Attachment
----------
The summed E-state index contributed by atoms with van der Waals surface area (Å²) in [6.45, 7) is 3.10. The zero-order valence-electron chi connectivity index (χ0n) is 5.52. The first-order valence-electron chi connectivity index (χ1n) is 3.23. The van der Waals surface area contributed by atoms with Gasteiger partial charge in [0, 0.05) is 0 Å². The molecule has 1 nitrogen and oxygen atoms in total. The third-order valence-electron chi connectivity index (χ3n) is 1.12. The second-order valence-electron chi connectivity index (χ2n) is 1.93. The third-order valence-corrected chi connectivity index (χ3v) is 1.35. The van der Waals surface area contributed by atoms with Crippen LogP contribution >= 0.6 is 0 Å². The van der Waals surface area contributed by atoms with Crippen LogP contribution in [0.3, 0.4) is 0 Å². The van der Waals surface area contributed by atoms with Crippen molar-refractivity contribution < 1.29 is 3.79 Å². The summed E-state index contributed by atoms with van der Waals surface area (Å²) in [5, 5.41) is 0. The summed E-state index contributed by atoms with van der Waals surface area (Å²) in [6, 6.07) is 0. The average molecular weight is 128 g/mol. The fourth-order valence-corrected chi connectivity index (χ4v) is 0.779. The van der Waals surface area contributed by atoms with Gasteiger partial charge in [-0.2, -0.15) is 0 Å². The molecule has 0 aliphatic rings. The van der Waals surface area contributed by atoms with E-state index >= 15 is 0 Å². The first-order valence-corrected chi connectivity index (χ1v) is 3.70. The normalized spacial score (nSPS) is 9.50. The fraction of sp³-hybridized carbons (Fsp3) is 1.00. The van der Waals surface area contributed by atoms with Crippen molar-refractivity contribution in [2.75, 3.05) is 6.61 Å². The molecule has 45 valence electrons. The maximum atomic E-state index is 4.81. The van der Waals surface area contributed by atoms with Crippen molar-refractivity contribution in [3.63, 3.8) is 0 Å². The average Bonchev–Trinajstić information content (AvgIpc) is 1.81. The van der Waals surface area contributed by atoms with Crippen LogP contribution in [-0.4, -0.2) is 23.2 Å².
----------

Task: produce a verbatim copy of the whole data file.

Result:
The summed E-state index contributed by atoms with van der Waals surface area (Å²) in [6.45, 7) is 3.10. The zero-order valence-electron chi connectivity index (χ0n) is 5.52. The first-order valence-electron chi connectivity index (χ1n) is 3.23. The van der Waals surface area contributed by atoms with Gasteiger partial charge in [0, 0.05) is 0 Å². The molecule has 1 nitrogen and oxygen atoms in total. The third-order valence-electron chi connectivity index (χ3n) is 1.12. The second-order valence-electron chi connectivity index (χ2n) is 1.93. The third-order valence-corrected chi connectivity index (χ3v) is 1.35. The van der Waals surface area contributed by atoms with Crippen LogP contribution >= 0.6 is 0 Å². The van der Waals surface area contributed by atoms with Crippen LogP contribution in [0.3, 0.4) is 0 Å². The van der Waals surface area contributed by atoms with Crippen molar-refractivity contribution < 1.29 is 3.79 Å². The summed E-state index contributed by atoms with van der Waals surface area (Å²) in [5, 5.41) is 0. The summed E-state index contributed by atoms with van der Waals surface area (Å²) in [6, 6.07) is 0. The average molecular weight is 128 g/mol. The fourth-order valence-corrected chi connectivity index (χ4v) is 0.779. The van der Waals surface area contributed by atoms with Gasteiger partial charge in [-0.2, -0.15) is 0 Å². The molecule has 0 aliphatic rings. The van der Waals surface area contributed by atoms with E-state index >= 15 is 0 Å². The first-order valence-corrected chi connectivity index (χ1v) is 3.70. The normalized spacial score (nSPS) is 9.50. The fraction of sp³-hybridized carbons (Fsp3) is 1.00. The van der Waals surface area contributed by atoms with Crippen molar-refractivity contribution in [2.75, 3.05) is 6.61 Å². The molecule has 45 valence electrons. The maximum atomic E-state index is 4.81. The van der Waals surface area contributed by atoms with Crippen molar-refractivity contribution in [3.63, 3.8) is 0 Å². The average Bonchev–Trinajstić information content (AvgIpc) is 1.81. The van der Waals surface area contributed by atoms with Crippen LogP contribution in [-0.4, -0.2) is 23.2 Å².